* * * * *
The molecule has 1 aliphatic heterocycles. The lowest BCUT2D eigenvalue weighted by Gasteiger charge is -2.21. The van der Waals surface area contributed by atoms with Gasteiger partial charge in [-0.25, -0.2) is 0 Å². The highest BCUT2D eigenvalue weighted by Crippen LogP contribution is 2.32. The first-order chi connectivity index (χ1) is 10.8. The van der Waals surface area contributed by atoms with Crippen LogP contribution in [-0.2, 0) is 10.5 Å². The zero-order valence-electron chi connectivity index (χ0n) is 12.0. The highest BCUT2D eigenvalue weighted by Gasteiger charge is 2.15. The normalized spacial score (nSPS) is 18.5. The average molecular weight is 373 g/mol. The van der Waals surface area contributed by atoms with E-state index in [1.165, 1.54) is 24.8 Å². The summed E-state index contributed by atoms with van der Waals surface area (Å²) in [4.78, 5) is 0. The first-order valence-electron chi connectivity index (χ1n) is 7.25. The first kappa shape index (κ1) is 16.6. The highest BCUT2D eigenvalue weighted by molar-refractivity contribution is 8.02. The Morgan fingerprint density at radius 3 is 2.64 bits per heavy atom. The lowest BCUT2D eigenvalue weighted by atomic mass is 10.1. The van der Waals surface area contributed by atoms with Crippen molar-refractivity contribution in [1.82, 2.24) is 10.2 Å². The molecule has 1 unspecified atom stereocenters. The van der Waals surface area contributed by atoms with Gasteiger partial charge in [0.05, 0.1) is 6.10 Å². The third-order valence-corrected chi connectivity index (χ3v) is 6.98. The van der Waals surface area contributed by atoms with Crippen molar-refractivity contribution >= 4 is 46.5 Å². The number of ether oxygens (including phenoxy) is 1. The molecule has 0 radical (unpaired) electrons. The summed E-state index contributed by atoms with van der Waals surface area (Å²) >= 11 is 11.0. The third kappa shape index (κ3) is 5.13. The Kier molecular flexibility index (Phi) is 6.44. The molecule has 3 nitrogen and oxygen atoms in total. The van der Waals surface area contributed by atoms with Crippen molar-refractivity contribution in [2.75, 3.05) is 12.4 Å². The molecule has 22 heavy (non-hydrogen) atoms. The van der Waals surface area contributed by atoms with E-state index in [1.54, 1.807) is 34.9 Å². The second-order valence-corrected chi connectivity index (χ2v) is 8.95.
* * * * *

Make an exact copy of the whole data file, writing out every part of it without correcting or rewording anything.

The molecule has 1 aliphatic heterocycles. The lowest BCUT2D eigenvalue weighted by Gasteiger charge is -2.21. The van der Waals surface area contributed by atoms with Gasteiger partial charge in [-0.25, -0.2) is 0 Å². The highest BCUT2D eigenvalue weighted by Crippen LogP contribution is 2.32. The first-order chi connectivity index (χ1) is 10.8. The van der Waals surface area contributed by atoms with Crippen LogP contribution in [-0.2, 0) is 10.5 Å². The zero-order valence-electron chi connectivity index (χ0n) is 12.0. The highest BCUT2D eigenvalue weighted by Gasteiger charge is 2.15. The normalized spacial score (nSPS) is 18.5. The average molecular weight is 373 g/mol. The van der Waals surface area contributed by atoms with E-state index in [1.165, 1.54) is 24.8 Å². The summed E-state index contributed by atoms with van der Waals surface area (Å²) in [4.78, 5) is 0. The first-order valence-electron chi connectivity index (χ1n) is 7.25. The first kappa shape index (κ1) is 16.6. The highest BCUT2D eigenvalue weighted by molar-refractivity contribution is 8.02. The Morgan fingerprint density at radius 3 is 2.64 bits per heavy atom. The lowest BCUT2D eigenvalue weighted by atomic mass is 10.1. The van der Waals surface area contributed by atoms with Crippen molar-refractivity contribution in [1.82, 2.24) is 10.2 Å². The molecule has 1 unspecified atom stereocenters. The van der Waals surface area contributed by atoms with Gasteiger partial charge in [0.05, 0.1) is 6.10 Å². The third-order valence-corrected chi connectivity index (χ3v) is 6.98. The van der Waals surface area contributed by atoms with Crippen molar-refractivity contribution >= 4 is 46.5 Å². The number of ether oxygens (including phenoxy) is 1. The molecule has 0 radical (unpaired) electrons. The summed E-state index contributed by atoms with van der Waals surface area (Å²) >= 11 is 11.0. The third kappa shape index (κ3) is 5.13. The Kier molecular flexibility index (Phi) is 6.44. The molecule has 3 nitrogen and oxygen atoms in total. The van der Waals surface area contributed by atoms with Crippen molar-refractivity contribution in [2.75, 3.05) is 12.4 Å². The molecule has 22 heavy (non-hydrogen) atoms. The van der Waals surface area contributed by atoms with E-state index in [1.54, 1.807) is 34.9 Å². The second-order valence-corrected chi connectivity index (χ2v) is 8.95.